Thanks to new investment models, such as crowdfunding, angel investing and start-up accelerators, which offer resources and mentoring in exchange for equity, we are witnessing an explosion of new enterprises. The traditional innovation landscape is undergoing fundamental change as small businesses and large companies work together on different, yet mutually beneficial, goals.

Corporations play an important part in the long-term success of start-ups by granting them access to worldwide markets, allowing them to make use of their established supply chains and capitalize on their brand.

Conversely, start-ups help bigger companies by connecting them to little-known innovations – whether technologies, products or business models. A partnership of this kind can deliver growth in new markets for both the start-up and the corporation, while at the same time taking some pressure off research and development departments. But while these relationships are here to stay, the interplay between big business and small start-ups has never been more complex.

Companies now realize that the sheer number of start-ups presents a new problem: that of sorting through the vast haystack of new companies to find the best partner. Start-ups might be located far from the company’s headquarters, and they may not make concerted efforts to raise their profile. Even when they do, over-stretched corporate teams can miss opportunities because of the sheer, overwhelming numbers of new ventures bubbling up everywhere.

Fortunately, we live in the age of ubiquitous data and analytics, and we can tap social media for insights. Leading companies in Silicon Valley and Europe are already applying these powerful tools in three ways:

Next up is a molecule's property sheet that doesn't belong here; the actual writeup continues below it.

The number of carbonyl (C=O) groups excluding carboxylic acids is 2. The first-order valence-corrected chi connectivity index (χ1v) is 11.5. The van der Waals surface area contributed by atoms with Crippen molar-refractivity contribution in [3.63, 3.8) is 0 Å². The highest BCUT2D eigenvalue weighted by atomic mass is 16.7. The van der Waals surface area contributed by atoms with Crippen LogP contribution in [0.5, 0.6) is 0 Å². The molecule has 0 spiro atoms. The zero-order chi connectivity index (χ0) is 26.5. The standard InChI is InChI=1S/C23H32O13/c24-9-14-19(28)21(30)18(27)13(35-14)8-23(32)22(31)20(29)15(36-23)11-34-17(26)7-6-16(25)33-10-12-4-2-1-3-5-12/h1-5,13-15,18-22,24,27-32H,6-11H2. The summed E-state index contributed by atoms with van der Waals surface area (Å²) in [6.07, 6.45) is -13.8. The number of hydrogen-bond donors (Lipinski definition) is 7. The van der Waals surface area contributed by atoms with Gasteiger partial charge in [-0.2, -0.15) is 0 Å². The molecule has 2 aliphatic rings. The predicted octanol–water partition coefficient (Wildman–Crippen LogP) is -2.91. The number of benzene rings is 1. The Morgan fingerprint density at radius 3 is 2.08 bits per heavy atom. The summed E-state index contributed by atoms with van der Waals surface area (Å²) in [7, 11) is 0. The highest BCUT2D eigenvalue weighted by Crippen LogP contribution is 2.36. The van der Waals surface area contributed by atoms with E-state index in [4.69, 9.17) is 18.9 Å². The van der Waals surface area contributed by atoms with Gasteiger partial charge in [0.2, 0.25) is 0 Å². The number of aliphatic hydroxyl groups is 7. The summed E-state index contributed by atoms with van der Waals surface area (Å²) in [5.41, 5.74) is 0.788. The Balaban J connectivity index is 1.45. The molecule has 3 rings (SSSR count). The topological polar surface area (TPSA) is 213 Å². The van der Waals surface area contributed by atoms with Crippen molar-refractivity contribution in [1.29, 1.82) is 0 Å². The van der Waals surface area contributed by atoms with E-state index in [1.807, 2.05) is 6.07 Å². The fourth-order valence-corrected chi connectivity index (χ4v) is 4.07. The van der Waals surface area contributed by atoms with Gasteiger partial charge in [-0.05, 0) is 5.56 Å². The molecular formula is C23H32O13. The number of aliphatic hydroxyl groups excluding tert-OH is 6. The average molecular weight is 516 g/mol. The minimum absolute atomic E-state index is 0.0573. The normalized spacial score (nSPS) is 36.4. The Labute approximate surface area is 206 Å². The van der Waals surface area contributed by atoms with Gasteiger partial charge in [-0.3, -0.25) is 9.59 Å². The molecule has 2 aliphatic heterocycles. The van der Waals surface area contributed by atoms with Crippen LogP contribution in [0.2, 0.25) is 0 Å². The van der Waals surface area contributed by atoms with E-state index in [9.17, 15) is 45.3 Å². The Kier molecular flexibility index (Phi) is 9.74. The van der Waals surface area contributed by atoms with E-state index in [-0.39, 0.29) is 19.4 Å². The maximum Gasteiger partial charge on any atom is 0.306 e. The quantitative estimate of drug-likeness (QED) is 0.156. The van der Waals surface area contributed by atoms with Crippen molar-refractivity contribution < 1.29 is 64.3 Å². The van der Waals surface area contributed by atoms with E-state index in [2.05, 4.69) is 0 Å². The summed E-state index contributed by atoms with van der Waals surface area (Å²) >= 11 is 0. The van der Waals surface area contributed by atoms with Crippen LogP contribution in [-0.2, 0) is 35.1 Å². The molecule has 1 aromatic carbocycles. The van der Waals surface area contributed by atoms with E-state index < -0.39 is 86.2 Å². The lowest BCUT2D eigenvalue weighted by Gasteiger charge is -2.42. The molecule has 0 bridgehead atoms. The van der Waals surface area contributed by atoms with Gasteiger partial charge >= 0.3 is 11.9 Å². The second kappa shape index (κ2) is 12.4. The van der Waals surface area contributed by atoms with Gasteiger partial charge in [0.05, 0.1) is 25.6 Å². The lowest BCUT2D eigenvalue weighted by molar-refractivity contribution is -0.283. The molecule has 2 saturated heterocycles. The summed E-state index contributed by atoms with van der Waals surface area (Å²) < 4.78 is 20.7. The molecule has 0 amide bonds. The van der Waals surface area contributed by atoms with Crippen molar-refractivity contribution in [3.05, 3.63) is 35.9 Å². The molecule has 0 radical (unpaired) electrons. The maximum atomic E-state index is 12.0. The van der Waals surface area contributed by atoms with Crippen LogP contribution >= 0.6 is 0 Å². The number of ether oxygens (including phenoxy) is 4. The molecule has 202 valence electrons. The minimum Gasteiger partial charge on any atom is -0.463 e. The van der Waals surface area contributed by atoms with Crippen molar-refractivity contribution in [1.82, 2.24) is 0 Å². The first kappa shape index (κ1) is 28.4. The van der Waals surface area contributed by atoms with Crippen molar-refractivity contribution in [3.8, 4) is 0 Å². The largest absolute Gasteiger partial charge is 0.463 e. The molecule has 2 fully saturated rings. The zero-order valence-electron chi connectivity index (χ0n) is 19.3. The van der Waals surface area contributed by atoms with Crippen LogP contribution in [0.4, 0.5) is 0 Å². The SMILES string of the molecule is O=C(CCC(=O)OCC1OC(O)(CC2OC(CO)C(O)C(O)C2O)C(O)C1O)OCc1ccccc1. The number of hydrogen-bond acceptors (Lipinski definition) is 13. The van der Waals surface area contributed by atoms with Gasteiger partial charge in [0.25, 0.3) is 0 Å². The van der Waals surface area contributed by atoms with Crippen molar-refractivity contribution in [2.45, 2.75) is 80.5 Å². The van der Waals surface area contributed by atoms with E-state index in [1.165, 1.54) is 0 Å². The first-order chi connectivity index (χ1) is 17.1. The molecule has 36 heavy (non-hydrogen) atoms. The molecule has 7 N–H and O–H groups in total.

·         To identify and track interesting new markets and start-ups.
·         To gain foresight about new and little-known markets.
·         To find the best partners to achieve the company’s aims.

These tools take the randomness and uncertainty out of working with start-ups, allowing corporations to track a larger number of ventures at an earlier stage in their development. The tools also make it possible to track start-ups over time, instead of looking at a static snapshot, to sift through successes and failures in order to identify winning teams, business models and product-market combinations in new and neighbouring markets. Consumer goods companies that use these tools may realize they have not only found the needle in the haystack, they have found a whole load of new haystacks, in a number of new fields.

In short, these new tools make the start-up world more accessible and easy to navigate. Corporations can now take advantage of this vast pool of creativity and potential, and enjoy a higher chance of success.

This blog is part of a series of articles lending context to the World Economic Forum’s work in the field of European entrepreneurship. Click here to read Nicholas Davis’s introduction to the series

For more articles on entrepreneurship in Europe, click here.

Author: Paul Campbell is the Chief Executive Officer and Co-Founder of Start-Up Genie.
Image: A magnifying glass is held in front of a computer screen, May 21, 2013. REUTERS/Pawel Kopczynski.